Kansas State practice suspension: Kansas State has suspended football workouts for 14 days after 14 athletes from various sports tested positive for the coronavirus.

Friday, June 19: Clemson confirmed that 21 members on the Tigers' football team tested positive for coronavirus. The team now has 23 confirmed cases overall.

Thursday, June 18: The University of Texas announced that 13 football players have confirmed positive coronavirus test results or are presumed positive. All 13 players are now self-isolating, and 10 more players identified through contact tracing are in self-quarantine but asymptomatic at this time, according to a statement from the university.

Virtual ACC media days: The ACC will hold media days virtually July 21-23, the league announced Thursday.

Wednesday, June 17: The NCAA Division I Council approved a six-week practice plan that begins in July and will transition teams from the current voluntary workouts amid the coronavirus pandemic to the typical mandatory meetings and preseason camps to prepare for the 2020 football season.

NCAA allows D-1 summer basketball activities starting July 20: The NCAA Division I Council on Wednesday approved summer plans for men's and women's basketball, allowing required summer athletics activities to begin July 20.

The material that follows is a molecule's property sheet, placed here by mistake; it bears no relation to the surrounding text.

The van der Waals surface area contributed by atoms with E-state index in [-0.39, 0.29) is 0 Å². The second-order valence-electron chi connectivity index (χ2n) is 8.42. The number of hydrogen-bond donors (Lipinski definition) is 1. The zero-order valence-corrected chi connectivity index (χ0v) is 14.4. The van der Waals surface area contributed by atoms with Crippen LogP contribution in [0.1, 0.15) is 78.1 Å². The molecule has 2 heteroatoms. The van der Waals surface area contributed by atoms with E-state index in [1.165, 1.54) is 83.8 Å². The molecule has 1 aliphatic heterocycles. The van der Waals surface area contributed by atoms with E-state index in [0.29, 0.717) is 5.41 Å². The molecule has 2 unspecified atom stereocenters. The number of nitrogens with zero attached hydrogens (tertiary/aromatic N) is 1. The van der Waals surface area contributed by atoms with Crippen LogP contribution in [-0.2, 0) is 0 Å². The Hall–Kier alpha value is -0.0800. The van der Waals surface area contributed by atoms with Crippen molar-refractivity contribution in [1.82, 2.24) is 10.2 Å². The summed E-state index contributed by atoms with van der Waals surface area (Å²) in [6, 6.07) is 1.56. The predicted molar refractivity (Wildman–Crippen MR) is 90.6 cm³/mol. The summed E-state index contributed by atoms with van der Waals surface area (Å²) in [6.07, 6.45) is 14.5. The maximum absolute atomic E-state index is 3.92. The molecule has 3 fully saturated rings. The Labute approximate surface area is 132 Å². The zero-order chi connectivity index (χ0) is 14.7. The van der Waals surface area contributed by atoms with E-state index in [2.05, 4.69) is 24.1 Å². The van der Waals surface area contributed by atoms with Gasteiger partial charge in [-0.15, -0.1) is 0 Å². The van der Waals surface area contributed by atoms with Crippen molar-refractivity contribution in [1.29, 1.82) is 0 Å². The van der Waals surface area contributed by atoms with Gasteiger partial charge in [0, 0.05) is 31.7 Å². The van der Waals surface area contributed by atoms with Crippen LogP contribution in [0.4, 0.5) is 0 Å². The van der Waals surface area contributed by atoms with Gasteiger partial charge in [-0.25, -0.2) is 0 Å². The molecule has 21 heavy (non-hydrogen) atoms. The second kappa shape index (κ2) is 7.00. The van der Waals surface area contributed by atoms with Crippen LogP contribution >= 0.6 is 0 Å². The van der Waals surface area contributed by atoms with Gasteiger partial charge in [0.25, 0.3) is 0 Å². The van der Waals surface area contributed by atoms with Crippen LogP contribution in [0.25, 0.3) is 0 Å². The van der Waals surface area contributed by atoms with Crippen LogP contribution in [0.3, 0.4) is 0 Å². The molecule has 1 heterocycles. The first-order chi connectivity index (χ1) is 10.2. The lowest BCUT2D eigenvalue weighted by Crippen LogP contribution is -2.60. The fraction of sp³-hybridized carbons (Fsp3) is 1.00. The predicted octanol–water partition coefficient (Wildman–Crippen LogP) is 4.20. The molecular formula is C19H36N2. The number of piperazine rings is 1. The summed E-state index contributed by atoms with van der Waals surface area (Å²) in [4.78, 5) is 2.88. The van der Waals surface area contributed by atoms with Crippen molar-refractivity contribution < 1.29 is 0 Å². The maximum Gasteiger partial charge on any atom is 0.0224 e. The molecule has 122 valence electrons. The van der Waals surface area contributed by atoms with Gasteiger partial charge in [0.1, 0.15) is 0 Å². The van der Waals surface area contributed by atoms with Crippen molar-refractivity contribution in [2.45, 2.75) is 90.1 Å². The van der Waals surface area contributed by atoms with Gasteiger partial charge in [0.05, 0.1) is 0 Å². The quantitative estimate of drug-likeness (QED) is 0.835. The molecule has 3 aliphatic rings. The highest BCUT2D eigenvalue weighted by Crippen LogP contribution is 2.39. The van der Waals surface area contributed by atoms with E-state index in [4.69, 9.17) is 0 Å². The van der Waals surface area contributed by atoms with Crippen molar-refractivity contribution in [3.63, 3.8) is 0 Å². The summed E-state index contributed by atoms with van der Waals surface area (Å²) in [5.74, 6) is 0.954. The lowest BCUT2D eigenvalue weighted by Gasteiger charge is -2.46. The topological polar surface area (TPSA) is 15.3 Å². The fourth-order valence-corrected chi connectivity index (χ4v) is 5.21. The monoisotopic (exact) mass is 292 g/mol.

HBCU game canceled over coronavirus: The Southern Heritage Classic, which since 1990 has annually matched football teams from historically black colleges and universities at the Liberty Bowl in Memphis, has been canceled because of the coronavirus pandemic, the game's promoters announced Wednesday. Jackson State and Tennessee State were scheduled to play in the 31st Southern Heritage Classic on Sept. 12.

5 SMU athletes test positive: Five of the 75 SMU athletes who returned to campus this week tested positive for COVID-19, the school announced Wednesday. All five athletes were asymptomatic.

Tuesday, June 16: Kansas State confirmed Tuesday that two student-athletes have tested positive for COVID-19 out of approximately 120 who have undergone testing.